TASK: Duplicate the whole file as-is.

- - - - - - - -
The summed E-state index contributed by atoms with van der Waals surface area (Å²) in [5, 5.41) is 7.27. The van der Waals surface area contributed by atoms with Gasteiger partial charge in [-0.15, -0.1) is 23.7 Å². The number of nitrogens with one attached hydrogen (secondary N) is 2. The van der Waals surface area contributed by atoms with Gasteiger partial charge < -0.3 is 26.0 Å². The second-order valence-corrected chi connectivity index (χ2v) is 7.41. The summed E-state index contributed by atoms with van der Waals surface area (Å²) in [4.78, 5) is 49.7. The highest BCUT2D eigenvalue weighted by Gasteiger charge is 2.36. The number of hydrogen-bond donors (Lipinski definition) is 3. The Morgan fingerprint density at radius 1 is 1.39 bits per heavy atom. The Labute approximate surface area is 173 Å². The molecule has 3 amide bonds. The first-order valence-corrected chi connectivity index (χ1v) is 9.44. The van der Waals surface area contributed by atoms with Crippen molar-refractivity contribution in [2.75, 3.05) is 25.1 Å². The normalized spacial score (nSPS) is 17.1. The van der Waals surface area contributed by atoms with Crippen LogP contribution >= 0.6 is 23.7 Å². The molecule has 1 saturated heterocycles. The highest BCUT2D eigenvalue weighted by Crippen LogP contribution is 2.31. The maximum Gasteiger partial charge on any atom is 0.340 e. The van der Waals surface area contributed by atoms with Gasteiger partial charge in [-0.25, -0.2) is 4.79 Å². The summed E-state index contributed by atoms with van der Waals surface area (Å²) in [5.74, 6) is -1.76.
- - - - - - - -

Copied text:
The summed E-state index contributed by atoms with van der Waals surface area (Å²) in [5, 5.41) is 7.27. The van der Waals surface area contributed by atoms with Gasteiger partial charge in [-0.15, -0.1) is 23.7 Å². The number of nitrogens with one attached hydrogen (secondary N) is 2. The van der Waals surface area contributed by atoms with Gasteiger partial charge < -0.3 is 26.0 Å². The second-order valence-corrected chi connectivity index (χ2v) is 7.41. The summed E-state index contributed by atoms with van der Waals surface area (Å²) in [4.78, 5) is 49.7. The highest BCUT2D eigenvalue weighted by Gasteiger charge is 2.36. The number of hydrogen-bond donors (Lipinski definition) is 3. The Morgan fingerprint density at radius 1 is 1.39 bits per heavy atom. The Labute approximate surface area is 173 Å². The molecule has 3 amide bonds. The first-order valence-corrected chi connectivity index (χ1v) is 9.44. The van der Waals surface area contributed by atoms with Crippen molar-refractivity contribution in [2.75, 3.05) is 25.1 Å². The normalized spacial score (nSPS) is 17.1. The van der Waals surface area contributed by atoms with Crippen LogP contribution >= 0.6 is 23.7 Å². The molecule has 1 saturated heterocycles. The highest BCUT2D eigenvalue weighted by Crippen LogP contribution is 2.31. The maximum Gasteiger partial charge on any atom is 0.340 e. The van der Waals surface area contributed by atoms with Gasteiger partial charge in [-0.25, -0.2) is 4.79 Å². The summed E-state index contributed by atoms with van der Waals surface area (Å²) in [5.74, 6) is -1.76.